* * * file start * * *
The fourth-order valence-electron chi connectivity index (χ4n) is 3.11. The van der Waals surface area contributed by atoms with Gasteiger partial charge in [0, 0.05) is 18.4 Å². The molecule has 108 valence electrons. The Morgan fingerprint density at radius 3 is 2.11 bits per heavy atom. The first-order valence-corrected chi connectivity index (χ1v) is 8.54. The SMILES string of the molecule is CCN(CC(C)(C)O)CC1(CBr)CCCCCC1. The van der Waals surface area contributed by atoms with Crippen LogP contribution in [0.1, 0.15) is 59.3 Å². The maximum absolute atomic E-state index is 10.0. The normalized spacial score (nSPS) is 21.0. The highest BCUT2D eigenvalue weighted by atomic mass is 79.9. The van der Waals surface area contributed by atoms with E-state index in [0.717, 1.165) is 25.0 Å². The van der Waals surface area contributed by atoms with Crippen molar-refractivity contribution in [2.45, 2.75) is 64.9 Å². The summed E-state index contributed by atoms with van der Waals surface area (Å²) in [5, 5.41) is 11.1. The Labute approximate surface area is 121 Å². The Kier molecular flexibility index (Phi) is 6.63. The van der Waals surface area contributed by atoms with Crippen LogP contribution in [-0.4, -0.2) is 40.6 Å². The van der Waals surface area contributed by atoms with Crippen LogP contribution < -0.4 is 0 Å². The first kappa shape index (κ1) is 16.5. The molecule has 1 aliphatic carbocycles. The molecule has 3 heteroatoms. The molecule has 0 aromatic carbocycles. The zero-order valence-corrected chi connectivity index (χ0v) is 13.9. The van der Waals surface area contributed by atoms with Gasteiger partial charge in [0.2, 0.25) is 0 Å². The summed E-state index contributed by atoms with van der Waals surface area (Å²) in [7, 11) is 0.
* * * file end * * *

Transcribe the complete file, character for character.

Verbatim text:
The fourth-order valence-electron chi connectivity index (χ4n) is 3.11. The van der Waals surface area contributed by atoms with Gasteiger partial charge in [0, 0.05) is 18.4 Å². The molecule has 108 valence electrons. The Morgan fingerprint density at radius 3 is 2.11 bits per heavy atom. The first-order valence-corrected chi connectivity index (χ1v) is 8.54. The SMILES string of the molecule is CCN(CC(C)(C)O)CC1(CBr)CCCCCC1. The van der Waals surface area contributed by atoms with Crippen LogP contribution in [0.1, 0.15) is 59.3 Å². The maximum absolute atomic E-state index is 10.0. The normalized spacial score (nSPS) is 21.0. The highest BCUT2D eigenvalue weighted by atomic mass is 79.9. The van der Waals surface area contributed by atoms with E-state index in [0.717, 1.165) is 25.0 Å². The van der Waals surface area contributed by atoms with Crippen molar-refractivity contribution in [2.45, 2.75) is 64.9 Å². The summed E-state index contributed by atoms with van der Waals surface area (Å²) in [5, 5.41) is 11.1. The Labute approximate surface area is 121 Å². The Kier molecular flexibility index (Phi) is 6.63. The van der Waals surface area contributed by atoms with Crippen LogP contribution in [-0.4, -0.2) is 40.6 Å². The van der Waals surface area contributed by atoms with Crippen LogP contribution < -0.4 is 0 Å². The first kappa shape index (κ1) is 16.5. The molecule has 1 aliphatic carbocycles. The molecule has 3 heteroatoms. The molecule has 0 aromatic carbocycles. The zero-order valence-corrected chi connectivity index (χ0v) is 13.9. The van der Waals surface area contributed by atoms with Gasteiger partial charge in [0.2, 0.25) is 0 Å². The summed E-state index contributed by atoms with van der Waals surface area (Å²) in [7, 11) is 0.